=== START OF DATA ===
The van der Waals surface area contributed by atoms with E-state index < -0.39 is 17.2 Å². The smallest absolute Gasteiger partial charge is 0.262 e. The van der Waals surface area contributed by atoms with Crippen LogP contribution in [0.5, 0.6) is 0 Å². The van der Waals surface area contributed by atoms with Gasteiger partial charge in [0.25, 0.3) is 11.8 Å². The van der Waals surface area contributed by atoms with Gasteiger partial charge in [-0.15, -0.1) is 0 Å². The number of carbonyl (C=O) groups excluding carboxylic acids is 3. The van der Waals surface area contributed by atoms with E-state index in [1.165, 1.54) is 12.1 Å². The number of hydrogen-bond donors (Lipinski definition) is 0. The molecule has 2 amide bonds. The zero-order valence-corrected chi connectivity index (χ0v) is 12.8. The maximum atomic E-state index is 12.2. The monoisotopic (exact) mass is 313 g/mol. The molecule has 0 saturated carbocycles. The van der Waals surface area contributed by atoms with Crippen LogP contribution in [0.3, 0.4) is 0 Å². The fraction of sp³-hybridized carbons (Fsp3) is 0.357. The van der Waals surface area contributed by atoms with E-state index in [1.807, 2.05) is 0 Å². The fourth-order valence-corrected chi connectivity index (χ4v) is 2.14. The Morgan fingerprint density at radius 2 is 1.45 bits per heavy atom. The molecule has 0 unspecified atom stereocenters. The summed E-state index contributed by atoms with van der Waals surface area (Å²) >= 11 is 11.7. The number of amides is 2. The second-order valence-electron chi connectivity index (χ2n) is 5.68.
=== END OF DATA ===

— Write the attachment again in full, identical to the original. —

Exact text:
The van der Waals surface area contributed by atoms with E-state index < -0.39 is 17.2 Å². The smallest absolute Gasteiger partial charge is 0.262 e. The van der Waals surface area contributed by atoms with Crippen LogP contribution in [0.5, 0.6) is 0 Å². The van der Waals surface area contributed by atoms with Gasteiger partial charge in [0.25, 0.3) is 11.8 Å². The van der Waals surface area contributed by atoms with Gasteiger partial charge in [-0.15, -0.1) is 0 Å². The number of carbonyl (C=O) groups excluding carboxylic acids is 3. The van der Waals surface area contributed by atoms with E-state index in [1.165, 1.54) is 12.1 Å². The number of hydrogen-bond donors (Lipinski definition) is 0. The molecule has 2 amide bonds. The zero-order valence-corrected chi connectivity index (χ0v) is 12.8. The maximum atomic E-state index is 12.2. The monoisotopic (exact) mass is 313 g/mol. The molecule has 0 saturated carbocycles. The van der Waals surface area contributed by atoms with Crippen LogP contribution in [0.3, 0.4) is 0 Å². The fraction of sp³-hybridized carbons (Fsp3) is 0.357. The van der Waals surface area contributed by atoms with E-state index in [1.807, 2.05) is 0 Å². The fourth-order valence-corrected chi connectivity index (χ4v) is 2.14. The Morgan fingerprint density at radius 2 is 1.45 bits per heavy atom. The molecule has 0 unspecified atom stereocenters. The summed E-state index contributed by atoms with van der Waals surface area (Å²) >= 11 is 11.7. The number of amides is 2. The second-order valence-electron chi connectivity index (χ2n) is 5.68.